Within that global goal of “promoting the culture,” China Observatory has research projects, of which Mr Lourido highlights a digital library about Macau-China. “It has all the chronicles and books from the sixteenth to the nineteenth centuries published,” he says. “These are 125.000 pages, complete books with references to China, but also about the path until reaching China.” It is available online since last year.
Now they are preparing an exhibition to take place in September at Evora Museum, featuring artifacts from Guangzhou Museum. “There has never been an exhibition with true archeological pieces from China — there are exhibitions which feature copies of copies,” he explains. This is the first step for a big international exhibition to take place in 2019, in the capital city of Portugal, Lisbon, titled China’s Treasures, which will focus on China’s History and “its way of living and relationship with the East”.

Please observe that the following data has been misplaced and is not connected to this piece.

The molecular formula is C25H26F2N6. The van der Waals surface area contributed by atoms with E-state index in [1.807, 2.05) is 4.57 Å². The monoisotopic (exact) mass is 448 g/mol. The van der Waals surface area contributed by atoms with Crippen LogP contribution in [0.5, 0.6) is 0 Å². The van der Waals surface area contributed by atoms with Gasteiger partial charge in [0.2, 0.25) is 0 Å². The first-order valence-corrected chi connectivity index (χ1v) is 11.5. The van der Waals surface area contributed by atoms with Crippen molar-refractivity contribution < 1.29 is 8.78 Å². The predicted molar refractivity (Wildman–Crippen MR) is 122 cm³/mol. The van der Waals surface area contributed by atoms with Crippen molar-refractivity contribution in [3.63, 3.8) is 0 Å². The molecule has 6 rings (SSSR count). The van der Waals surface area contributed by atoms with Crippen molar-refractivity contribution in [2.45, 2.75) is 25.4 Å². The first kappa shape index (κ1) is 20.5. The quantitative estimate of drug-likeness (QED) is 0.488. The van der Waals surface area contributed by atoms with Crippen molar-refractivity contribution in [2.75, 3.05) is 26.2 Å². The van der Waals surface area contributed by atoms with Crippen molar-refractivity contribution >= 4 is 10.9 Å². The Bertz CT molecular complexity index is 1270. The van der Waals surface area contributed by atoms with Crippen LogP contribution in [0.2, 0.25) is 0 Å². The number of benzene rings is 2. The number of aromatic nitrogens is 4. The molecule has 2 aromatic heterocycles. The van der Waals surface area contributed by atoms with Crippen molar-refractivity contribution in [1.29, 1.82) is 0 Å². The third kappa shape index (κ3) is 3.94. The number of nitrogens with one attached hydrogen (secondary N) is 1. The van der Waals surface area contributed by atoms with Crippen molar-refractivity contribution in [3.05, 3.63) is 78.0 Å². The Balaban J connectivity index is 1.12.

Nowadays, Mr Lourido highlights it is “important” that people “take conscience on the geo-strategical important of China, which has also benefited Portugal”. In his opinion, during the financial crisis of the European country, which erupted in 2010, “when Europe was pressuring towards an austerity policy and closed the doors to investments in Portugal, taking money from its population to some banks, paying high interest rates that will never allow Portugal to pay its debt,” China was “investing” bringing “fresh capital”. And, contrarily to popular belief, he mentions “China has kept the boards of directors of the companies in which invested and gave such companies an international dimension”.